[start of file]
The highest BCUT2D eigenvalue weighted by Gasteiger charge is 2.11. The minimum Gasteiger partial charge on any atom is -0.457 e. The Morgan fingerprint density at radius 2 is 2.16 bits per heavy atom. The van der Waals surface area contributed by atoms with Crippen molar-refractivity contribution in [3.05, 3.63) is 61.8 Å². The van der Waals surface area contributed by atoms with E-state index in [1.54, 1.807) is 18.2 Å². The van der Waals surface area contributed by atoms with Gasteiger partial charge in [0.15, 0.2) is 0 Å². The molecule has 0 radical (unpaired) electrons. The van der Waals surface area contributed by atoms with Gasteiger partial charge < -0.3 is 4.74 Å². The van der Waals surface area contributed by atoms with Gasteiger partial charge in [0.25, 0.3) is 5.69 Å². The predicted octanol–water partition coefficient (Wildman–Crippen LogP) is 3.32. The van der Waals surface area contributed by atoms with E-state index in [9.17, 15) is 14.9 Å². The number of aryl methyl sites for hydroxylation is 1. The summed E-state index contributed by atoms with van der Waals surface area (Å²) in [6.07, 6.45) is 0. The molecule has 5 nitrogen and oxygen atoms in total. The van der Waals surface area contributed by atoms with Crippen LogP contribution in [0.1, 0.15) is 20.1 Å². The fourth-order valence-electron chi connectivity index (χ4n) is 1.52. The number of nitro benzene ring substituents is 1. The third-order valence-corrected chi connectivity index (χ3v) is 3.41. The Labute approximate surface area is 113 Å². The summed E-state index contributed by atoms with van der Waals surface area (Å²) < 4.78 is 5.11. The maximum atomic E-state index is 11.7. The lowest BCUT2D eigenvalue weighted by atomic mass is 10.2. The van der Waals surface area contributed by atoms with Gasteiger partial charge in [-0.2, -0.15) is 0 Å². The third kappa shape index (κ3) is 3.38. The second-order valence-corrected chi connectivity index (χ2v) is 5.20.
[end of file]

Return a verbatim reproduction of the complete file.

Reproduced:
The highest BCUT2D eigenvalue weighted by Gasteiger charge is 2.11. The minimum Gasteiger partial charge on any atom is -0.457 e. The Morgan fingerprint density at radius 2 is 2.16 bits per heavy atom. The van der Waals surface area contributed by atoms with Crippen molar-refractivity contribution in [3.05, 3.63) is 61.8 Å². The van der Waals surface area contributed by atoms with E-state index in [1.54, 1.807) is 18.2 Å². The van der Waals surface area contributed by atoms with Gasteiger partial charge in [0.15, 0.2) is 0 Å². The molecule has 0 radical (unpaired) electrons. The van der Waals surface area contributed by atoms with Gasteiger partial charge < -0.3 is 4.74 Å². The van der Waals surface area contributed by atoms with Gasteiger partial charge in [0.25, 0.3) is 5.69 Å². The predicted octanol–water partition coefficient (Wildman–Crippen LogP) is 3.32. The van der Waals surface area contributed by atoms with E-state index in [9.17, 15) is 14.9 Å². The number of aryl methyl sites for hydroxylation is 1. The summed E-state index contributed by atoms with van der Waals surface area (Å²) in [6.07, 6.45) is 0. The molecule has 5 nitrogen and oxygen atoms in total. The van der Waals surface area contributed by atoms with Crippen LogP contribution in [0.1, 0.15) is 20.1 Å². The fourth-order valence-electron chi connectivity index (χ4n) is 1.52. The number of nitro benzene ring substituents is 1. The third-order valence-corrected chi connectivity index (χ3v) is 3.41. The Labute approximate surface area is 113 Å². The summed E-state index contributed by atoms with van der Waals surface area (Å²) < 4.78 is 5.11. The maximum atomic E-state index is 11.7. The lowest BCUT2D eigenvalue weighted by atomic mass is 10.2. The van der Waals surface area contributed by atoms with Gasteiger partial charge in [-0.2, -0.15) is 0 Å². The third kappa shape index (κ3) is 3.38. The second-order valence-corrected chi connectivity index (χ2v) is 5.20.